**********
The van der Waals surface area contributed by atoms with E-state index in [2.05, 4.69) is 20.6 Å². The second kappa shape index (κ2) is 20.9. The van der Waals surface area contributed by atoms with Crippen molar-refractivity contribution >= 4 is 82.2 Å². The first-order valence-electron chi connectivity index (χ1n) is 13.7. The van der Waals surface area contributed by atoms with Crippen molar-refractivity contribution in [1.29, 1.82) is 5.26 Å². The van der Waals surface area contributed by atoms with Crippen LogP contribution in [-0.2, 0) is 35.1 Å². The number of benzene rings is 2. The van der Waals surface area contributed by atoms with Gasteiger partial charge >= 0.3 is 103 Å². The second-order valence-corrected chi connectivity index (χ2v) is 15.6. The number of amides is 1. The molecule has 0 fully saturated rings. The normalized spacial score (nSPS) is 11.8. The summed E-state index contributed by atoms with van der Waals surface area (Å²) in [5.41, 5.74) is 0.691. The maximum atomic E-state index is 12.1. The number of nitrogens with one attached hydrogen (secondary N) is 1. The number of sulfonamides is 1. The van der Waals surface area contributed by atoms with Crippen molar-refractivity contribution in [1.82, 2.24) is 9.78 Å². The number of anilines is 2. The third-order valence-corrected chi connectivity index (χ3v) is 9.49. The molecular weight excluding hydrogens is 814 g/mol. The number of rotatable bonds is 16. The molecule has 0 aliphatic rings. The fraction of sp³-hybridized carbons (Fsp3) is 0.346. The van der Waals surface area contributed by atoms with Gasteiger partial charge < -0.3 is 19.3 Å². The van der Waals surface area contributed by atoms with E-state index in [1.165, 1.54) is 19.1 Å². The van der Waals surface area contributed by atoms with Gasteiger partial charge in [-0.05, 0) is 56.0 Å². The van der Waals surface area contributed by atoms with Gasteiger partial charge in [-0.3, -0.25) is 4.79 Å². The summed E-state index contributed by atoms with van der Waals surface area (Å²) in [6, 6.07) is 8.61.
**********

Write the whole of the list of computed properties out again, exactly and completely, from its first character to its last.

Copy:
The van der Waals surface area contributed by atoms with E-state index in [2.05, 4.69) is 20.6 Å². The second kappa shape index (κ2) is 20.9. The van der Waals surface area contributed by atoms with Crippen molar-refractivity contribution >= 4 is 82.2 Å². The first-order valence-electron chi connectivity index (χ1n) is 13.7. The van der Waals surface area contributed by atoms with Crippen molar-refractivity contribution in [1.29, 1.82) is 5.26 Å². The van der Waals surface area contributed by atoms with Crippen LogP contribution in [-0.2, 0) is 35.1 Å². The number of benzene rings is 2. The van der Waals surface area contributed by atoms with Gasteiger partial charge >= 0.3 is 103 Å². The second-order valence-corrected chi connectivity index (χ2v) is 15.6. The number of amides is 1. The molecule has 0 fully saturated rings. The normalized spacial score (nSPS) is 11.8. The summed E-state index contributed by atoms with van der Waals surface area (Å²) in [5.41, 5.74) is 0.691. The maximum atomic E-state index is 12.1. The number of nitrogens with one attached hydrogen (secondary N) is 1. The number of sulfonamides is 1. The van der Waals surface area contributed by atoms with Crippen molar-refractivity contribution in [1.82, 2.24) is 9.78 Å². The number of anilines is 2. The third-order valence-corrected chi connectivity index (χ3v) is 9.49. The molecular weight excluding hydrogens is 814 g/mol. The number of rotatable bonds is 16. The molecule has 0 aliphatic rings. The fraction of sp³-hybridized carbons (Fsp3) is 0.346. The van der Waals surface area contributed by atoms with Gasteiger partial charge < -0.3 is 19.3 Å². The van der Waals surface area contributed by atoms with E-state index in [1.165, 1.54) is 19.1 Å². The van der Waals surface area contributed by atoms with Gasteiger partial charge in [-0.05, 0) is 56.0 Å². The van der Waals surface area contributed by atoms with Gasteiger partial charge in [-0.3, -0.25) is 4.79 Å². The summed E-state index contributed by atoms with van der Waals surface area (Å²) in [6, 6.07) is 8.61.